This is a new digital transfer done in 16-bit 4K resolution from the original 35mm camera negative on a Lasergraphics Director film scanner. Color was referenced from a 2005 master overseen by original cinematographer Gordon Willis, with this new version being supervised by the original color timer Jon Boorstin. The 2.39:1 AVC 1080p encodement from Criterion Collection looks about right for the medium speed Eastman 100T 5254 color stock negative the film was shot on and the many low light scenes that the magnificent cinematographer Gordon Willis captures. There’s a fine, crisp layer of grain, coarser than some may be used to today, but hardly overwhelming, and very natural and purveying lots of fine detail. The colors look warm and accurate, although there are some spots, mostly in the more well-lit scenes, where color does look a bit pallid. Take chapter 3, ~mark 00:13:18 as an example where Warren Beatty speaks with Paula Prentiss in his apartment. I at first thought maybe there were some variants in film sources going on but knowing that this seems to be sourced from the same camera negative and going back to look at it again, it just appears to be the lighting and filming choices that washout the colors. Otherwise, this is a solid transfer.

The Audio

The original monaural soundtrack for The Parallax View was remastered from the 35mm magnetic track using Avid Pro Tools and iZotope RX. It’s provided on this Blu-ray from Criterion Collection in LPCM 1.0 and sounds good enough although it cannot escape the limitations of the distortions and limited dynamics inherent in the original recording.

The Supplements

This is a good collection of bonus features, especially the Alex Cox introduction and Alan J. Pakula interviews. This isn’t one of the most feature-rich Criterion releases, but as always with Criterion, it’s not all about the quantity.

  • Alex Cox Introduction (1080p; 00:15:00) – An in-depth introduction to the film by filmmaker Alex Cox recorded by the Criterion Collection in October 2020.
  • Alan J. Pakula, 1974 (1080p; 00:17:59) – Recorded on November 20, 1974, as part of the American Film Institute’s Harold Lloyd Master Seminar series, this conversation features Alan J. Pakula discussing his approach to directing and the making of The Parallax View.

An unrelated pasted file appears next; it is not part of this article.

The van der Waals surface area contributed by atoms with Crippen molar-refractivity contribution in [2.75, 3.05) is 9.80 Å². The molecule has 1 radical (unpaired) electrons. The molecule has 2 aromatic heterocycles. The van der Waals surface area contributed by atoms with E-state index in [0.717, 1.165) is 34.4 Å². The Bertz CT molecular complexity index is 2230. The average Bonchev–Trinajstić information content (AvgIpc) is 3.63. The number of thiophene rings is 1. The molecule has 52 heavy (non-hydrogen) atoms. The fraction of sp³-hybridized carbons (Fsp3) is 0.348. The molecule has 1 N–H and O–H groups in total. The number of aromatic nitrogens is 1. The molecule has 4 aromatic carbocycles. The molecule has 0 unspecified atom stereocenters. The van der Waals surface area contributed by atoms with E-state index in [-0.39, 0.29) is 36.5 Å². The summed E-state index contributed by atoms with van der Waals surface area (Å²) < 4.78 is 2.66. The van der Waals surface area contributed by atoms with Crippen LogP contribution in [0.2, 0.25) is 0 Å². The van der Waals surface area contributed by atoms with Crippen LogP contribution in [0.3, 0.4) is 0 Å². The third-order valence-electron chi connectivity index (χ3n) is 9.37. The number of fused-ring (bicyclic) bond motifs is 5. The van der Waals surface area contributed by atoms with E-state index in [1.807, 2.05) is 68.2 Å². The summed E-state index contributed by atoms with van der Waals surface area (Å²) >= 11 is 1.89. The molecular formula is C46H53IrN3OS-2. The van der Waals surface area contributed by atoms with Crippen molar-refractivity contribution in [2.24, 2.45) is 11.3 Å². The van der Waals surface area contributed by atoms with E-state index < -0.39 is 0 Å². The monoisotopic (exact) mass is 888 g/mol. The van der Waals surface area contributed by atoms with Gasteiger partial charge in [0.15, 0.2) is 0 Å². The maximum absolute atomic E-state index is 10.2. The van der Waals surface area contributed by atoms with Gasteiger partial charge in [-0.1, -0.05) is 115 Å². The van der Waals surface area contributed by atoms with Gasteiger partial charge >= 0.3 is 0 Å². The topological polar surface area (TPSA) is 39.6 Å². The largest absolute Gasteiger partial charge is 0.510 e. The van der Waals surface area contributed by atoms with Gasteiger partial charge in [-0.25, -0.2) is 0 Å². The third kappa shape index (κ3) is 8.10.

• Alan J. Pakula, 1995 (1080i; 00:05:55) – In this interview, recorded by the American Film Institute in 1995, director Alan J. Pakula reflects on how The Parallax View conveyed the anxieties of the early seventies.
  • Gordon Willis (1080p; 00:18:16) – One of the most acclaimed cinematographers of the 1970s and ‘8ps, Gordon Willis was nicknamed the “prince of darkness” for his use of extremely low lighting, most notably in Klute and The Godfather. In this interview, recorded in 2004 for the American Society of Cinematographers, Willis discusses his working relationship with director Alan J. Pakula and their stylistic approach to shooting The Parallax View.
  • Jon Boorstin (1080p; 14:55) – In this interview, recorded by the Criterion Collection in October 2020, Jon Boorstin discusses working on the written psychological test and the Parallax test video for The Parallax View.
  • Booklet featuring cast and credits, information on the transfer, and an interview with Alan J. Pakula by Andrew C. Bobrow

The Final Assessment

The Parallax View is a thicket of paranoia, corporatocracy and deep state conspiracies that foreshadowed our modern post-truth world. This new 4K restoration of the classic Watergate-era political thriller on Blu-ray from the Criterion Collection is a must-own film for cinephiles.


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The Parallax View is out on Blu-ray and DVD February 9, 2021 from the Criterion Collection



  • Rating Certificate: R
  • Studios & Distributors: Doubleday Productions | Gus | Harbor Productions | Paramount Pictures | The Criterion Collection
  • Director: Alan J. Pakula
  • Written By: David Giler | Lorenzo Semple Jr. | Loren Singer (novel) | Robert Towne (uncredited)
  • Run Time: 102 Mins.
  • Street Date: 9 February 2021
  • Aspect Ratio: 2.39:1
  • Video Format: AVC 1080p
  • Primary Audio: English LPCM 1.0
  • Subtitles: English SDH